Monday, October 17, 2016


Monument of commerce

Corn Street is the heart of old commercial Bristol. It’s where the Exchange is, and it’s full of old bank buildings and the offices or former offices of insurance companies. Some of the buildings have statuary celebrating Bristol’s roots in exploration and trade (I’ve posted one staggeringly ornamental bank building before*).

Here’s another of these mercantile structures, the Commercial Rooms, built in 1809–11 as a club for merchants. The façade can certainly hold its own – the big Ionic portico and side windows hark back to the Palladian proportions of the previous century.† However, the Commercial Rooms’ impact comes just as much from the sculpture – the three figures at the top are personifications of Commerce, Navigation, and the city of Bristol itself. 
Inside, there’s a big room with a very striking domed ceiling. This consists of a shallow dome at the top, raised on slender caryatids (in between which are glazed panels), themselves supported on pendentives. The pendentives are the triangular bits that enable the circular dome to fit on top of a square aperture. It’s altogether an elegant design, lending the interior both grandeur and light. I imagine it would originally have been painted in more restrained colours, pastel shades perhaps.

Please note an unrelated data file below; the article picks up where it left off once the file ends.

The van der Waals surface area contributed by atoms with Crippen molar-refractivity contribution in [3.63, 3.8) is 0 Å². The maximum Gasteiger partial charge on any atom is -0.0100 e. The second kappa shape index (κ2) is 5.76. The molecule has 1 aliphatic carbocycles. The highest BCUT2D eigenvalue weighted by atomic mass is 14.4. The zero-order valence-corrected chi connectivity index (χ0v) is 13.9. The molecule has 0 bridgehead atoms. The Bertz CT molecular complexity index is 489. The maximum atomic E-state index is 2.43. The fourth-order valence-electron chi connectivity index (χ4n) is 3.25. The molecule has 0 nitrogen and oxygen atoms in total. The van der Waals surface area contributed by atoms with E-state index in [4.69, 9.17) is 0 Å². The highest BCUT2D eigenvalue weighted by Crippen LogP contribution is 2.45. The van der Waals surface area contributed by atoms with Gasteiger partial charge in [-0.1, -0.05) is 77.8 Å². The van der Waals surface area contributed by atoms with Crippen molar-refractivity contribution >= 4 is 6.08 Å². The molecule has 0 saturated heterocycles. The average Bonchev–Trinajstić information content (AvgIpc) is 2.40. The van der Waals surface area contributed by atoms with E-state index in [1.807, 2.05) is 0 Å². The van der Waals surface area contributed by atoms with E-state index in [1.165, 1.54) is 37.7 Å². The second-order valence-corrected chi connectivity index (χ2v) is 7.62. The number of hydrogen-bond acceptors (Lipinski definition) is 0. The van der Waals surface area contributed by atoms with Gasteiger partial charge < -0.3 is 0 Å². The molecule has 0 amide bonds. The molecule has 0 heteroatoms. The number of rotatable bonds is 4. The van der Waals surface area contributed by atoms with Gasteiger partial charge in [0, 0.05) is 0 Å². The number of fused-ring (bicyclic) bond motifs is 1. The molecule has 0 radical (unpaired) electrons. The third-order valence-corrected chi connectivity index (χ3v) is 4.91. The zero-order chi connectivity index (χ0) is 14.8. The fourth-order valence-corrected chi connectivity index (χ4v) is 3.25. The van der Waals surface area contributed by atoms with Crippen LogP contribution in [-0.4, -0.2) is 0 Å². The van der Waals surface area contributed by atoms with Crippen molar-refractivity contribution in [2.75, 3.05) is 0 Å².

The Commercial Rooms is no longer a club for merchants.§ It’s a pub now, and all can enjoy its striking interior. I’m glad I had a look inside.

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*My post is here.

†The Pevsner city guide to Bristol notes that the architect, C A Busby, drew on a couple of slightly earlier buildings (the Liverpool Lyceum, 1802 and the Manchester Portico Library, 1802–6) for some of these effects – the library certainly has a big portico and a domed ceiling inside. The guide points to Sir John Soane’s domed Consols Transfer Office in the Bank of England (1798–9) as one source for the interior dome.

§ It’s now a Wetherspoon’s and there’s more information here.


Peter Ashley said...

I've got a strong feeling I've been in here when it was a club. As it was one of many Bristolian lunches I was involved in in the 1980s I could of course be mistaken. But one thing I either remembered or dreamt-up was that there was some sort of weathervane up on the wall to help merchants guess when their ships might arrive. Presumably if it was a strong easterly they'd order another bottle of port.

Philip Wilkinson said...

Peter: Yes, that's the place. I didn't know about the weathervane until, getting back home and reading about the building I'd just seen, I came across a reference to it. So now of course I'll have to go back and have another look.

Joseph Biddulph (Publisher) said...

Congratulations again on getting a shot of the whole building in the narrow confines of Corn Street! A truly lovely building, fortunately free of the Greek and Minimalist tendencies of the period. Stick to Roman, folks!

Hels said...

It is interesting that merchants must have poured a ton of money into this facility, built in 1809–11 as a social club for themselves. Now I am sure that they talked business in the club and didn't just cosy up in leather seats with whiskeys in hand. However it was a social club primarily and not a bank, insurance office, shipping company or government department.

Business men certainly knew how to look after themselves back then!